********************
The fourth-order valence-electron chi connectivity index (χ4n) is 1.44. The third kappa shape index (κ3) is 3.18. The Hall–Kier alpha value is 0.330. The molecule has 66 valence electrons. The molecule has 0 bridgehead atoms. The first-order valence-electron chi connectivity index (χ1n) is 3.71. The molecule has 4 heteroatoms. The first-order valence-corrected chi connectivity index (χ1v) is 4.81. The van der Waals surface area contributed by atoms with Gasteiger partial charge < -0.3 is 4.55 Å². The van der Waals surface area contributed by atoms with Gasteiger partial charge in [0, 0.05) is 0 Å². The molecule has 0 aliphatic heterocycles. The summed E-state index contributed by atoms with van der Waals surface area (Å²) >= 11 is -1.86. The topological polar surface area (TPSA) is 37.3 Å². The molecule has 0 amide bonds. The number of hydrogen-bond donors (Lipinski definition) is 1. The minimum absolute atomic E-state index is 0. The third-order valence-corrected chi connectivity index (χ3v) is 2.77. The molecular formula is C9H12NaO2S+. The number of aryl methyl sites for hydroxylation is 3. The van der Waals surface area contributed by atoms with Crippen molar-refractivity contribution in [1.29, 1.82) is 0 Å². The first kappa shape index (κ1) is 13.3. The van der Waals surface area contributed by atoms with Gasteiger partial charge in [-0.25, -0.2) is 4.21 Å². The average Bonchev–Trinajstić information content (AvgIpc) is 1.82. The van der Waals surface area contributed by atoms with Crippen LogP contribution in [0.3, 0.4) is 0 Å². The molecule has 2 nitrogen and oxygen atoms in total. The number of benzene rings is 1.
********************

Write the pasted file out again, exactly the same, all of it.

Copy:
The fourth-order valence-electron chi connectivity index (χ4n) is 1.44. The third kappa shape index (κ3) is 3.18. The Hall–Kier alpha value is 0.330. The molecule has 66 valence electrons. The molecule has 0 bridgehead atoms. The first-order valence-electron chi connectivity index (χ1n) is 3.71. The molecule has 4 heteroatoms. The first-order valence-corrected chi connectivity index (χ1v) is 4.81. The van der Waals surface area contributed by atoms with Gasteiger partial charge < -0.3 is 4.55 Å². The van der Waals surface area contributed by atoms with Gasteiger partial charge in [0, 0.05) is 0 Å². The molecule has 0 aliphatic heterocycles. The summed E-state index contributed by atoms with van der Waals surface area (Å²) >= 11 is -1.86. The topological polar surface area (TPSA) is 37.3 Å². The molecule has 0 amide bonds. The number of hydrogen-bond donors (Lipinski definition) is 1. The minimum absolute atomic E-state index is 0. The third-order valence-corrected chi connectivity index (χ3v) is 2.77. The molecular formula is C9H12NaO2S+. The number of aryl methyl sites for hydroxylation is 3. The van der Waals surface area contributed by atoms with Crippen molar-refractivity contribution in [1.29, 1.82) is 0 Å². The first kappa shape index (κ1) is 13.3. The van der Waals surface area contributed by atoms with Gasteiger partial charge in [-0.25, -0.2) is 4.21 Å². The average Bonchev–Trinajstić information content (AvgIpc) is 1.82. The van der Waals surface area contributed by atoms with Crippen LogP contribution in [0.3, 0.4) is 0 Å². The molecule has 2 nitrogen and oxygen atoms in total. The number of benzene rings is 1.